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Russian and Norwegian Diplomatic Talks Cause a Stir in Norway

© Flickr / Jarle Hammen KnudsenNorwegian flags
Norwegian flags - Sputnik International
The Norwegian and Russian foreign ministries held a meeting on Monday to discuss a range of issues, including bilateral trade, and regulation of the Syrian crisis, talks seen as remarkable in Norway following reports that diplomatic relations had been frozen.

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Russia's First Deputy Minister of Foreign Affairs Vladimir Titov held meetings with Norway's Foreign Minister Borge Brende and Secretary of State Tore Hattrem on Monday, to discuss the state of affairs of Russian-Norwegian relations, trade, and pressing issues of global politics and security.

"We considered possible measures to tackle the fall in bilateral trade, stagnation in some collaborative mechanisms, cooperation in major industry, cross-border cooperation, the subject of cross-border cooperation, and improvements in the legal framework," said the Russian Foreign Ministry in a statement on Monday.

A range of local issues including the promotion of cooperation within various regional agencies such as the Arctic Council, and the Council of Baltic Sea States were also discussed. In addition, the two sides "compared approaches to current global issues, including European security, the situation in Ukraine, regulation in the Middle East, the situation in Syria and the battle against terrorism in the region."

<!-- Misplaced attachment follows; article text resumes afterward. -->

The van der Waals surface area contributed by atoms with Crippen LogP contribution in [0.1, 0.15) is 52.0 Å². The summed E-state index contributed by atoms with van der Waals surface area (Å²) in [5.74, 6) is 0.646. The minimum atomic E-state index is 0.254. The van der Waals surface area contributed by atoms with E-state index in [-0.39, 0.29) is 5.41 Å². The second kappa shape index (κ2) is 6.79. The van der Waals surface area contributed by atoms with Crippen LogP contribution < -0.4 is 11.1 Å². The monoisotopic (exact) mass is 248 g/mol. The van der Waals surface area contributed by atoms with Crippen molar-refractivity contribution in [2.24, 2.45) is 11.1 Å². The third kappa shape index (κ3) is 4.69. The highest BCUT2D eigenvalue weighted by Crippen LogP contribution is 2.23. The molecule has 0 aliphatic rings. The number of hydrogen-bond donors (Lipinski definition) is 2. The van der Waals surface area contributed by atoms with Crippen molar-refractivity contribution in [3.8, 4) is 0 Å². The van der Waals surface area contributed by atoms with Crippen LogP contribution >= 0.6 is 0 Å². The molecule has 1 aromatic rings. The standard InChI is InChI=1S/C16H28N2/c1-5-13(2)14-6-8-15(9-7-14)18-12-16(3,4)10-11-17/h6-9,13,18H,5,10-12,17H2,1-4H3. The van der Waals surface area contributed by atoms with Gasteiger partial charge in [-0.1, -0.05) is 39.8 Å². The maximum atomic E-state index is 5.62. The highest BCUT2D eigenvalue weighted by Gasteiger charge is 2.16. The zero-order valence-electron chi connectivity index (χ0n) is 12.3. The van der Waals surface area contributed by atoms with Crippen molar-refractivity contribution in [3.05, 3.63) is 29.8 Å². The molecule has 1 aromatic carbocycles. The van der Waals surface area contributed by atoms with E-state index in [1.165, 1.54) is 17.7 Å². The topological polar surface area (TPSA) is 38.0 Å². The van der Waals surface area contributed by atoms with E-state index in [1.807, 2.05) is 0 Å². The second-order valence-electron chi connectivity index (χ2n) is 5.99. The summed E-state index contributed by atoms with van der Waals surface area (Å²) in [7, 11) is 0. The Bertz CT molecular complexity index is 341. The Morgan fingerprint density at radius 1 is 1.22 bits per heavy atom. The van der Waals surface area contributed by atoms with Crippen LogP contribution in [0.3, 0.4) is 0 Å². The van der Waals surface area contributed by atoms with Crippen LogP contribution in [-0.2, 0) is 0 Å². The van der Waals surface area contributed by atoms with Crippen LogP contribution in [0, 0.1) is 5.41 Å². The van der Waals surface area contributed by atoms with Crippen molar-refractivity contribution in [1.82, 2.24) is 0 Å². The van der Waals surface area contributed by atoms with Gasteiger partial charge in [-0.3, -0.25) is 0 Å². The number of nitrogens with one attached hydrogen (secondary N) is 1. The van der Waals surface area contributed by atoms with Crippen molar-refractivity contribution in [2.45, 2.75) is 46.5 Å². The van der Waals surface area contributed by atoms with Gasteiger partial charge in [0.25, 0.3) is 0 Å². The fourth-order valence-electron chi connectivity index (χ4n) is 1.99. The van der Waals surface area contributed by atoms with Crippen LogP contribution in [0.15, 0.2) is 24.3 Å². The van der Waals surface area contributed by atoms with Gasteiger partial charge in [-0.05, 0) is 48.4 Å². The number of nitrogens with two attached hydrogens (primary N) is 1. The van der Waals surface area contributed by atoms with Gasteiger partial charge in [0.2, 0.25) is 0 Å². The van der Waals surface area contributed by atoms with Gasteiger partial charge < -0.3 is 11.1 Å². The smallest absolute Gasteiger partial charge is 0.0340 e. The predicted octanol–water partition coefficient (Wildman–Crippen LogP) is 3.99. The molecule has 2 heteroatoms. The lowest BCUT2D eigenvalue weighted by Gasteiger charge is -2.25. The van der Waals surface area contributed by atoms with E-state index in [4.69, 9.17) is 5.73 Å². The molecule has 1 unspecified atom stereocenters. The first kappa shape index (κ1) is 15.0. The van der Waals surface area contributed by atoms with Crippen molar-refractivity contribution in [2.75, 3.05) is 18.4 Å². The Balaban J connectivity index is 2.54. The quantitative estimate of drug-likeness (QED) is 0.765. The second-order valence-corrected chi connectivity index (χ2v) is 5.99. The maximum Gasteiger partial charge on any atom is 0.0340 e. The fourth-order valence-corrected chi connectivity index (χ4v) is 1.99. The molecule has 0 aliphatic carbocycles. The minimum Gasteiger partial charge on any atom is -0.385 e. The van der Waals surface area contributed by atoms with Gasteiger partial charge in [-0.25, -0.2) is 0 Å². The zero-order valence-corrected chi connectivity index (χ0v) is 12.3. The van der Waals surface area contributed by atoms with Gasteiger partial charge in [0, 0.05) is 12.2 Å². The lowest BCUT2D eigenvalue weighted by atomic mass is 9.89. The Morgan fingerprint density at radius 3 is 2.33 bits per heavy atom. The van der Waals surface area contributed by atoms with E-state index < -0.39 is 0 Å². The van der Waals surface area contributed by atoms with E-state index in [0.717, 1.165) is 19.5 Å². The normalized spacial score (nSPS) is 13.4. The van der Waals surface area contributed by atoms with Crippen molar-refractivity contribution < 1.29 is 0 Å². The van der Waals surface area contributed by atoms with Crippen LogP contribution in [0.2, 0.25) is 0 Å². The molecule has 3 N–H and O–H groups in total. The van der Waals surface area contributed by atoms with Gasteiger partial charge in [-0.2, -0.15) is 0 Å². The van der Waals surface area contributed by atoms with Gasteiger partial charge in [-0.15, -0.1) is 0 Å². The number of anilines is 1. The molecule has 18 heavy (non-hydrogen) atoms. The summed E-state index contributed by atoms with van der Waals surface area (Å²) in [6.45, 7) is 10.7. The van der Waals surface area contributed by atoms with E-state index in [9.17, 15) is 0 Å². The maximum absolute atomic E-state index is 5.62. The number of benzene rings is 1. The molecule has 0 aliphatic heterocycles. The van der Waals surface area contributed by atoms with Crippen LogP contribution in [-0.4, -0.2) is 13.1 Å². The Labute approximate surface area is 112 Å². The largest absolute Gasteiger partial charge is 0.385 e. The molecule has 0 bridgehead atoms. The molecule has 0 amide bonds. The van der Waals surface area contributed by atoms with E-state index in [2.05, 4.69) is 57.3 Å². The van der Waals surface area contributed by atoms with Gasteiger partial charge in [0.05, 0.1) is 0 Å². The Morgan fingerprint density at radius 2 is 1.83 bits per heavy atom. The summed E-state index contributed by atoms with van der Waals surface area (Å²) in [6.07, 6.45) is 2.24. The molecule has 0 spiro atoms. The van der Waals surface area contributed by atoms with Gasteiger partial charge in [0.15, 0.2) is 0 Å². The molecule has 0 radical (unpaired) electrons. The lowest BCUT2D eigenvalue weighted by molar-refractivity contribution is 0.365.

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According to Norway's public service broadcaster NRK, the talks garnered attention since they were thought to be the first such meeting since Norway decided to freeze diplomatic relations last year after residents of the Crimea voted for the region to become a part of the Russian Federation in March 2014.

However, Secretary of State Tore Hattrem told NRK that the meeting was not uncommon:

"Today we had a regular bilateral meeting with Russia. There is nothing new or sensational about it. We have had this with Russia over a longer period," said Hattrem, explaining that it is important for Norway to engage in dialogue with Russia, particularly in order to protect Norwegian national interests in the far North and Arctic.

"Russia and Norway have common interests in important areas such as border issues, fisheries issues, nuclear safety and security, environment, and so forth. It is important that we collaborate where we can." 

In November 2014 Norwegian Prime Minister Erna Solberg explained that contrary to reports that diplomatic relations with Russia had been "frozen," political contact continued. 

"Russia must listen to what Norwegian authorities say, and that is that our line stays fixed," said Solberg.

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